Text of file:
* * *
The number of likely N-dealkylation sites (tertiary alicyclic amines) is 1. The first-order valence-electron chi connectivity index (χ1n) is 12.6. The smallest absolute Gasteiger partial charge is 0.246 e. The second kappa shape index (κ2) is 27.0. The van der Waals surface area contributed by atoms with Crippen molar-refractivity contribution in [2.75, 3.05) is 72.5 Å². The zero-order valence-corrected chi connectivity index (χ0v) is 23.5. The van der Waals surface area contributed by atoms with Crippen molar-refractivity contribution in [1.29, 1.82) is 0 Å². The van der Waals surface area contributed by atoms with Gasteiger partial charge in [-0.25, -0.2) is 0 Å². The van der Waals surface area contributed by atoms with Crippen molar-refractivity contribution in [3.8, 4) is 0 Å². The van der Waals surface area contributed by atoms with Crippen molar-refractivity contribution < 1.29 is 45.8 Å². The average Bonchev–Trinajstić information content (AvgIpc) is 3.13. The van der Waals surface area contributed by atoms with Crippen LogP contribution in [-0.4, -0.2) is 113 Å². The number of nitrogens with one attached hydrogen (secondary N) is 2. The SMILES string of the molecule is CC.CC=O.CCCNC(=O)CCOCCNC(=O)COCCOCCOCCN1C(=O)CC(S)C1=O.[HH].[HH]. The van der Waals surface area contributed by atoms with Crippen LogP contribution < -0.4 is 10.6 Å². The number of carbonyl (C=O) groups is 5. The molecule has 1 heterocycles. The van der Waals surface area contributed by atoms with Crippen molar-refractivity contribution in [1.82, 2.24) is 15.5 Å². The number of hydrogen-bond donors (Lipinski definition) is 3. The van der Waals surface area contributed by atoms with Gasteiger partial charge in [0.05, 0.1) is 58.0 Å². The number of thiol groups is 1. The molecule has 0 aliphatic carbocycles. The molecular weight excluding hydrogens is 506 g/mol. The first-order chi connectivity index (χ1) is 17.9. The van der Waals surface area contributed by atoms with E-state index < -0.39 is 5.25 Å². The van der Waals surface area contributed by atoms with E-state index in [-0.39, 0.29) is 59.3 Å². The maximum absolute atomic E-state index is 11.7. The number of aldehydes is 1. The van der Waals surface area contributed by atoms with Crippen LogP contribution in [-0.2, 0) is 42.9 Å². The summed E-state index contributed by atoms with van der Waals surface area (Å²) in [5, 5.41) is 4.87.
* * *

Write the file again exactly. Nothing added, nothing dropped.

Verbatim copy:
The number of likely N-dealkylation sites (tertiary alicyclic amines) is 1. The first-order valence-electron chi connectivity index (χ1n) is 12.6. The smallest absolute Gasteiger partial charge is 0.246 e. The second kappa shape index (κ2) is 27.0. The van der Waals surface area contributed by atoms with Crippen molar-refractivity contribution in [2.75, 3.05) is 72.5 Å². The zero-order valence-corrected chi connectivity index (χ0v) is 23.5. The van der Waals surface area contributed by atoms with Crippen molar-refractivity contribution in [1.29, 1.82) is 0 Å². The van der Waals surface area contributed by atoms with Gasteiger partial charge in [-0.25, -0.2) is 0 Å². The van der Waals surface area contributed by atoms with Crippen molar-refractivity contribution in [3.8, 4) is 0 Å². The van der Waals surface area contributed by atoms with Crippen molar-refractivity contribution < 1.29 is 45.8 Å². The average Bonchev–Trinajstić information content (AvgIpc) is 3.13. The van der Waals surface area contributed by atoms with Crippen LogP contribution in [-0.4, -0.2) is 113 Å². The number of nitrogens with one attached hydrogen (secondary N) is 2. The SMILES string of the molecule is CC.CC=O.CCCNC(=O)CCOCCNC(=O)COCCOCCOCCN1C(=O)CC(S)C1=O.[HH].[HH]. The van der Waals surface area contributed by atoms with Crippen LogP contribution < -0.4 is 10.6 Å². The number of carbonyl (C=O) groups is 5. The molecule has 1 heterocycles. The van der Waals surface area contributed by atoms with Crippen molar-refractivity contribution in [1.82, 2.24) is 15.5 Å². The number of hydrogen-bond donors (Lipinski definition) is 3. The van der Waals surface area contributed by atoms with Gasteiger partial charge in [0.05, 0.1) is 58.0 Å². The number of thiol groups is 1. The molecule has 0 aliphatic carbocycles. The molecular weight excluding hydrogens is 506 g/mol. The first-order chi connectivity index (χ1) is 17.9. The van der Waals surface area contributed by atoms with E-state index < -0.39 is 5.25 Å². The van der Waals surface area contributed by atoms with E-state index in [-0.39, 0.29) is 59.3 Å². The maximum absolute atomic E-state index is 11.7. The number of aldehydes is 1. The van der Waals surface area contributed by atoms with Crippen LogP contribution in [-0.2, 0) is 42.9 Å². The summed E-state index contributed by atoms with van der Waals surface area (Å²) in [5, 5.41) is 4.87.